Claiming the Shake | Jackson Free Press | Jackson, MS

Claiming the Shake

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Brad "Kamikaze" Franklin

Initially I didn't think it that big of a deal. I mean, the YouTube Harlem Shake videos were just that, right? I saw nothing apocalyptic about them--no "massive conspiracy," although lots of folks were peeved. I charged it off as yet another silly dance video that went viral. You know: like Gangnam (gang-dumb) Style. I was of the "don't like it; don't watch it" contingent.

Upon further review, and after a day of watching old hip-hop videos from a few years back, I have to ask: Are folks justified to be annoyed? Is this yet another instance of hip-hop culture, of black culture, being co-opted?

Research shows that the actual Harlem Shake was first seen 20 years ago--long before this latest craze. It appeared prominently in hundreds of videos, TV shows and concerts. As a matter of fact, when I started seeing this new crop of videos pop up, I frankly thought the dance had made a comeback.

So perhaps it's understandable that some folks feel as if the Harlem Shake didn't become a "craze" until white folks claimed it--claimed it, re-invented it and tagged it as a "new" creation. No one saw Harlem Shake parties or parodies before. It kind of reminds me of how Elvis took what Jackie Wilson did and made it popular. Or how the blues became a big deal once Eric Clapton found them. Or even how hip-hop didn't explode until the Beastie Boys dropped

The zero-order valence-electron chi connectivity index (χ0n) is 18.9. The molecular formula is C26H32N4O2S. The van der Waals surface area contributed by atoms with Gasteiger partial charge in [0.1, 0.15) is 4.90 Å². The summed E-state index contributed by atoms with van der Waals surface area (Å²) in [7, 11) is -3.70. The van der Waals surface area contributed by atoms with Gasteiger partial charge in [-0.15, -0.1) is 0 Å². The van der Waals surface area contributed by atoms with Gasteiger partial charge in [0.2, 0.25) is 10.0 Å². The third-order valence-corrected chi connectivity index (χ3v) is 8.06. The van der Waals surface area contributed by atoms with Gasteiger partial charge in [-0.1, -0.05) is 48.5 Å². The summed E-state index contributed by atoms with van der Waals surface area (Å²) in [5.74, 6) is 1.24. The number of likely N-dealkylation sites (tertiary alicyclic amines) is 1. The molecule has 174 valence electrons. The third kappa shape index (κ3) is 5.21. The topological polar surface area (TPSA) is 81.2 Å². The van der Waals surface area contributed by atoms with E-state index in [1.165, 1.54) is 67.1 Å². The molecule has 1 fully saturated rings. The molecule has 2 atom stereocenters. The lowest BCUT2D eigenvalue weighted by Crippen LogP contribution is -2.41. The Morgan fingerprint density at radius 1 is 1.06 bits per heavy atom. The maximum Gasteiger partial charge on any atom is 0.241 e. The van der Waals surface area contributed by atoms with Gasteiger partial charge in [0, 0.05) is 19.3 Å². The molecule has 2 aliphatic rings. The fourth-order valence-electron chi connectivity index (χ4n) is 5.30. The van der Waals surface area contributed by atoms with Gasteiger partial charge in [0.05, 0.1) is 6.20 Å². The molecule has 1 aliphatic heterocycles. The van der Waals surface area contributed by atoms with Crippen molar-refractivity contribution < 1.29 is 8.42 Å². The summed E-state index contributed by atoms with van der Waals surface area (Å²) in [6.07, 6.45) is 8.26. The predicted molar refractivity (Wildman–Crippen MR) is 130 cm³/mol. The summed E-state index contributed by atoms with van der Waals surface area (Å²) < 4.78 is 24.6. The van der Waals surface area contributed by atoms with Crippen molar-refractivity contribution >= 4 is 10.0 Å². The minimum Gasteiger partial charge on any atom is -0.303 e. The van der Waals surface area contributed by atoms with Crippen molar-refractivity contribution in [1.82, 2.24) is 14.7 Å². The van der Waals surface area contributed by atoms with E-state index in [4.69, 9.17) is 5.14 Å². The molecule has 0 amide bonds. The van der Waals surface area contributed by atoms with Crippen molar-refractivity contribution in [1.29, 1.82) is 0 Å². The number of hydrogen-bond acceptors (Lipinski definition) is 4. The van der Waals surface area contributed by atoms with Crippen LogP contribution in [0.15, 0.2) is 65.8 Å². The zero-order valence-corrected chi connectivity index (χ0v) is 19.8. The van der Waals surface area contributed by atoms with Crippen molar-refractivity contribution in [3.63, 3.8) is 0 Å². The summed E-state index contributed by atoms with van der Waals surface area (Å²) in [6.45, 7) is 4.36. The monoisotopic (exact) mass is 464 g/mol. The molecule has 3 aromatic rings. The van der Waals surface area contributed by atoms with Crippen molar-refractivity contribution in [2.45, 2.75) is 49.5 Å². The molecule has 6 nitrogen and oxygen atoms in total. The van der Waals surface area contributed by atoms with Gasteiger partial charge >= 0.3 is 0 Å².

"Licensed to Ill."

What's worse is the insensitive responses from white folk who say black folk are "crying wolf, again" or the ridiculous comments from a person who said the original Harlem Shake wasn't the "real" one but just a "regular hip-hop dance."

Folks, this isn't about race or about a "dance" as it is about cultural appropriation: the right of all originators of an art form to have a say about how that art will be interpreted. It's about the duty of those borrowing that art form to respect its origins and boundaries.

The Harlem Shake is not something new--neither the dance nor the song. What you see in all the videos is not the correct Harlem Shake. No one is saying that you don't have the right to make a silly video with a silly dance and have it go viral. What you don't have the right to do is call it something already coined without proper disclaimers.

When actual residents of Harlem say that it isn't the real Harlem Shake, then you know you've messed up. And that's the truth ... sho-nuff.

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